Female financial advisers
Countless studies show that women are better investors than men -- for one thing, women exhibit more self-control and don't tend to jump in and out of the stock market, which eats away at investment returns. Women save a higher percentage of their income than men, even though they typically earn less money than their male counterparts. Women are also more focused on comprehensive financial planning, instead of focusing solely on investment returns.

Need stock tips and help deciding the best Social Security claiming option and guidance on preparing an estate plan and input on long-term care strategy? That's the kind of holistic planning that plays right to women's strengths. But good luck finding a female adviser to guide you.

Where Are All the Women?

You'd think the financial planning profession would be a natural magnet for women, with their relationship-building skills and empathetic nature. Turns out, that's not the case.

In fact, as few as 8 out of 100 financial advisers are female, according to a study conducted last year by Cerulli Associates, and just 23 percent of Certified Financial Planners are women.

It's not the education requirements that are standing in the way. Professional fields like law and medicine have gained more gender parity, even given their more rigorous levels of education and time commitments. (Requirements obtain the CFP designation include a bachelor's degree, academic courses, a comprehensive board exam, and at least three years of professional experience.)

Yet the percentage of female CFPs hasn't budged in the past decade. And it's not as if the number of people in the field isn't growing: The Bureau of Labor Statistics projects the financial advising industry will grow by roughly 32 percent over the next decade.

Addressing the Gender Gap

So why don't women more readily enter this field? That's something the Certified Financial Planner Board wants to find out. It recently announced an initiative to increase the number of women entering the profession. As part of this effort, the CFP Board has formed a Women's Initiative Advisory Panel to help identify the challenges women face when entering the financial planning field and craft solutions for addressing this gender gap.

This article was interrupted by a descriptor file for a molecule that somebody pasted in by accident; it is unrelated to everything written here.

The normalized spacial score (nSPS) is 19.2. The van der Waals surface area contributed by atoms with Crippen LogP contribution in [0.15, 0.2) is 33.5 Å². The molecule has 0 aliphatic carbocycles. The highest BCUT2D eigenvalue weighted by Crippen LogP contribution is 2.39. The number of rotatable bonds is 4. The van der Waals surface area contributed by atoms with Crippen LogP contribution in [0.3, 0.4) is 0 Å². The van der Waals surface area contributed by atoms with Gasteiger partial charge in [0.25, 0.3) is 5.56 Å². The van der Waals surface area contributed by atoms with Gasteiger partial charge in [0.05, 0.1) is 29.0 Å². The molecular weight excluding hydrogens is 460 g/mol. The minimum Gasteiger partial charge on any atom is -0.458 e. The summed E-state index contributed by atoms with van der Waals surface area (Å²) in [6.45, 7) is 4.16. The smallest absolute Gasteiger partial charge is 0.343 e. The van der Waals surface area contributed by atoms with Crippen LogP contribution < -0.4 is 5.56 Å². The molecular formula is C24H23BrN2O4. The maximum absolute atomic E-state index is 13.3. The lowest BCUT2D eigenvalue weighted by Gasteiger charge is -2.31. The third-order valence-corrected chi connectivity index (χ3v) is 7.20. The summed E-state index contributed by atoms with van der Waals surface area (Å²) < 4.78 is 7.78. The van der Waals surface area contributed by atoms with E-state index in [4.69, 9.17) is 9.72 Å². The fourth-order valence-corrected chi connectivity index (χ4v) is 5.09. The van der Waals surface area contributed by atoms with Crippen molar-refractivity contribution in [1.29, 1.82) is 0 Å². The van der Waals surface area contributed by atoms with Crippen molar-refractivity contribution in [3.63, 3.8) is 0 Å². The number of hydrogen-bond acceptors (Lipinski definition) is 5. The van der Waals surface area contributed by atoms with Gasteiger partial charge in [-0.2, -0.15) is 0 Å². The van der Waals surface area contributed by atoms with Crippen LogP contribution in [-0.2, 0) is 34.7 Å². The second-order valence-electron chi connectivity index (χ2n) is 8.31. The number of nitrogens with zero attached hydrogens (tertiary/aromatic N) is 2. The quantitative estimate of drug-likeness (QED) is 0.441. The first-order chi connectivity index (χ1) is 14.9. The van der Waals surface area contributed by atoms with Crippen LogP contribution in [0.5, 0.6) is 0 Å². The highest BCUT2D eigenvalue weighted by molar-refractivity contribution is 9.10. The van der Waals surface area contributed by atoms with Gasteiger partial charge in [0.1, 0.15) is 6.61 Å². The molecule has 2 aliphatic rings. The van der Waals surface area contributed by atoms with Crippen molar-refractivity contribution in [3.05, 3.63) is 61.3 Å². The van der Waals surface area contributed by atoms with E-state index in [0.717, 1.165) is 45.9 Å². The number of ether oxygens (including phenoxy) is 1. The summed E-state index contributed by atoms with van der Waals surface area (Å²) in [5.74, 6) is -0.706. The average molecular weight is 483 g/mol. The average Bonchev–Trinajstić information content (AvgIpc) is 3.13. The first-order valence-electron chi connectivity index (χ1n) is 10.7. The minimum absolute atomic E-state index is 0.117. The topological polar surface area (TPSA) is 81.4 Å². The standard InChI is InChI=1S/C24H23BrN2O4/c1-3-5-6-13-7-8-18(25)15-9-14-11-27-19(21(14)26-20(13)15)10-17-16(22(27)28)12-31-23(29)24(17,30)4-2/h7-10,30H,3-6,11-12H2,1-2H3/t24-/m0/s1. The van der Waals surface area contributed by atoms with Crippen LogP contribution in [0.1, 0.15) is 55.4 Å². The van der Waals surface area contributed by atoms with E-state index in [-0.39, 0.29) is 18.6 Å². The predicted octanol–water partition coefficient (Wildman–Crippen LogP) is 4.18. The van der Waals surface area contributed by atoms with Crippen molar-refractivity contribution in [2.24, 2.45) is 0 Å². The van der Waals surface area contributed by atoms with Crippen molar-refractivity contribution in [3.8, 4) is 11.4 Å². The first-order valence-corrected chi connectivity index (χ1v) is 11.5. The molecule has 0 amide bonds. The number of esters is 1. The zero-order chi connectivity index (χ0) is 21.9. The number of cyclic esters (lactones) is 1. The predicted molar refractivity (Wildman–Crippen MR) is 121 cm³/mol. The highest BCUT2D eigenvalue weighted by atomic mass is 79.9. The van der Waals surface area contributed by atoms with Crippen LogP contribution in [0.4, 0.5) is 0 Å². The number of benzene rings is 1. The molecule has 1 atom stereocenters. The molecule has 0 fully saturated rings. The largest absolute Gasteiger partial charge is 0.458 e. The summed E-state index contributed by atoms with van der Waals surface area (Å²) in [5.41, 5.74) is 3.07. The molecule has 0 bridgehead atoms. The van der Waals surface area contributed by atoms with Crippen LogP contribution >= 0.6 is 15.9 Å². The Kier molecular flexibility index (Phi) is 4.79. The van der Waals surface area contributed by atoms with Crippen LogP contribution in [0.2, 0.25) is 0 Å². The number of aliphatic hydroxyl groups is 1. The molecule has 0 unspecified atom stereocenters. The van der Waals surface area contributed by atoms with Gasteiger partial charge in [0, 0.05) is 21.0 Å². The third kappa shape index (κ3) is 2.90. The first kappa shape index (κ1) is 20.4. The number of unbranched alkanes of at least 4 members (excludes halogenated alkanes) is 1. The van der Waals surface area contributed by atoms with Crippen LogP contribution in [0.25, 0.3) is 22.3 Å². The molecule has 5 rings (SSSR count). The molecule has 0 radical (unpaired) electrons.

Once considered a traditionally masculine profession focused on selling products and executing trades, the financial services industry has become more advice-oriented. But until this industry does a better job of attracting and retaining more women in the financial planning ranks, it's doing a grave disservice to all investors.

Motley Fool contributor Nicole Seghetti writes about personal finance, retirement, and investing. Follow her on Twitter @NicoleSeghetti.

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Here is another bit of advice for people.... men or women, doesn't matter.. Financial planners are nothing more than mutual fund salesmen. In order to be certified by the SEC to be a financial advisor, you must be sponsored by a financial institution to take the series 7 test.. Someone who has invested for years and knows more about the stock markets than some straight out of college rookie can't even take the test. Then once a person is series 7 certified, they are required by law to tell every client the same exact thing... diversify, buy your assets spread out over time, etc... I know of a male financial advisor, and when he worked at a bank, they made him push mutual funds that he knew 100% were inferior to the Vanguard Mutual Funds. He wanted to tell people to buy Vanguard, but his employer wouldn't let him because the bank was paid to push the crap mutual funds. This story is 100% true...

May 24 2013 at 2:22 AM Report abuse +1 rate up rate down Reply
1 reply to socioeconomist1's comment

100% of all certified series 7 financial advisors are douche bags that have no idea how the capitalist cycle works and how it applies to stocks and bonds.

May 24 2013 at 2:22 AM Report abuse +1 rate up rate down Reply